The Chinese are good at agility. They are used to competition and will do whatever it takes to win deals. It is in their DNA. In other manufacturing environments, there is not such flexibility. Ironically, the solutions described to achieve the three critical elements of Quality, Cost and Delivery often work against agility, in spite of best efforts. It is no longer viable to run a manufacturing operation on ERP clock-work calculations founded on logic from the 1970s. Even many of the adopters of “Lean” seemed to get carried away and took agility out of the system thinking it was a waste, that dedication instead was the answer to get the most cost effective processes. So, is this “game over” for “established” manufacturing?

No. No more trade-offs, even considering the need for now the four critical elements. Recognizing these new demands on manufacturing, understanding the way that manufacturing has to respond, and understanding the practical limitations of traditional ERP and MES systems, agility has been a key factor in the development of the latest manufacturing technologies available from Mentor Graphics. A series of webinars goes into some detail of realistic solutions for Agility, as well as assuring of course the three fundamentals of Quality, Cost and Delivery. These are available to sign up for now. The webinars work to show how the picture builds, step by step, to provide an understanding of the new Valor MSS solution from different perspectives. Enjoy! This is all getting very interesting…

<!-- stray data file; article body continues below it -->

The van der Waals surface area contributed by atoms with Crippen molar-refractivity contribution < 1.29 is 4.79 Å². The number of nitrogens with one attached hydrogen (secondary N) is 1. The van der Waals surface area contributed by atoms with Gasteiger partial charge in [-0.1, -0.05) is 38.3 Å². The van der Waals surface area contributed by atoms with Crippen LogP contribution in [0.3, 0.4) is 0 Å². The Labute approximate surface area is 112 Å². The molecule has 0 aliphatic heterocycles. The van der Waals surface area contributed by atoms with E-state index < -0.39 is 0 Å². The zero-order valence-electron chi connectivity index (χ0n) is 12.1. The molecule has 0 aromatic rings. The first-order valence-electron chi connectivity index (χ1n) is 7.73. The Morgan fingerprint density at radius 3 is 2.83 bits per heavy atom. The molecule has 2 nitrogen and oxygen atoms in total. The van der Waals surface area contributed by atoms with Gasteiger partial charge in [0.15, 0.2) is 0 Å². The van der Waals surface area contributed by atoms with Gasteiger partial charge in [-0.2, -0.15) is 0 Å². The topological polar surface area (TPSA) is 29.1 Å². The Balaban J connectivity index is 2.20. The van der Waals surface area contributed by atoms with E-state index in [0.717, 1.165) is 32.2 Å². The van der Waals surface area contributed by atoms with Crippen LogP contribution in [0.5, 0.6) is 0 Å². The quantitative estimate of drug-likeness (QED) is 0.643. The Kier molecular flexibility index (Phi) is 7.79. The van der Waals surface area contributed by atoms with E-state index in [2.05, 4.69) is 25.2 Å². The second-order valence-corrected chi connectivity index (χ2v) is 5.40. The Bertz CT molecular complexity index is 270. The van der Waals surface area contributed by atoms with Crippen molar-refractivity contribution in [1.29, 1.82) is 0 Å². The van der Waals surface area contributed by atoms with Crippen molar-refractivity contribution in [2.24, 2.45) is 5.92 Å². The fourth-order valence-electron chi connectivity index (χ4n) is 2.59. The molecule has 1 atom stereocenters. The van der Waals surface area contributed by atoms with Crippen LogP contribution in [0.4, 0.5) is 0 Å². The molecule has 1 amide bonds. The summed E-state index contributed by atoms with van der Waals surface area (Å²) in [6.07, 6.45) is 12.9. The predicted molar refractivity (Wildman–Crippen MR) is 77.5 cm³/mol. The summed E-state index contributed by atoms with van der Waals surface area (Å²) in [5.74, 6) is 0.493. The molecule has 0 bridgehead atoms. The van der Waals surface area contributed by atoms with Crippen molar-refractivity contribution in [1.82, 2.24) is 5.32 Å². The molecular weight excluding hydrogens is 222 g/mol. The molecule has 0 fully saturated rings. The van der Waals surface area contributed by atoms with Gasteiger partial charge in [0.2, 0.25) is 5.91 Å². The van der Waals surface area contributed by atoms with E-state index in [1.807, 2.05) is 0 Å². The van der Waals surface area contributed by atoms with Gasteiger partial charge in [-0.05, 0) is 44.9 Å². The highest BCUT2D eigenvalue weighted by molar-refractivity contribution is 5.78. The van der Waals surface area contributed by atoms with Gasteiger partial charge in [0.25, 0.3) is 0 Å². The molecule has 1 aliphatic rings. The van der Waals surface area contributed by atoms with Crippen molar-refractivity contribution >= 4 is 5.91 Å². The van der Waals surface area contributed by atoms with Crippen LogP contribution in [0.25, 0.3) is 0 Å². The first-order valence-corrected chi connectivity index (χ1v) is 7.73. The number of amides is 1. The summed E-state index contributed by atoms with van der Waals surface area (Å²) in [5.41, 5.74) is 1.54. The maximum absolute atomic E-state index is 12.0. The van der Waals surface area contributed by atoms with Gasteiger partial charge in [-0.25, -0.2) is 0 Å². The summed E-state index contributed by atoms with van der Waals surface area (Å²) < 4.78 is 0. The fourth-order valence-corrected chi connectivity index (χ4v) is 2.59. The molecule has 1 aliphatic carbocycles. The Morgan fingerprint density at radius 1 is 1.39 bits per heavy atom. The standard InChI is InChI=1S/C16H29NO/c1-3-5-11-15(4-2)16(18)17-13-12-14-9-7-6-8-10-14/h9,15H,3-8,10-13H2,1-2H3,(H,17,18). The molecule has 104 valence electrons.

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About Michael Ford

Michael FordMICHAEL FORD SENIOR MARKETING DEVELOPMENT MANAGER, VALOR DIVISION, MENTOR GRAPHICS Michael started his career as a computer software and hardware engineer in 1982. Working for Sony in the UK, Michael became one of the first successful adopters of computer technology into the manufacturing shop-floor, going on to manage in Japan Sony’s global Lean Manufacturing solutions. Joining Valor Computerized Systems in 2008 gave Michael the opportunity to apply his experience into the main-stream of the industry. With almost 30 years’ experience, Michael’s key strength is the instinct of finding solutions and opportunities where there had been challenges and problems. Michael is currently working as part of the Marketing Development team within the Valor Division of Mentor Graphics, focussing on the realisation of real and practical solutions for manufacturing based on the application of Lean Thinking, end to end, from design through the entire manufacturing process. Visit The Michael Ford Manufacturing Blog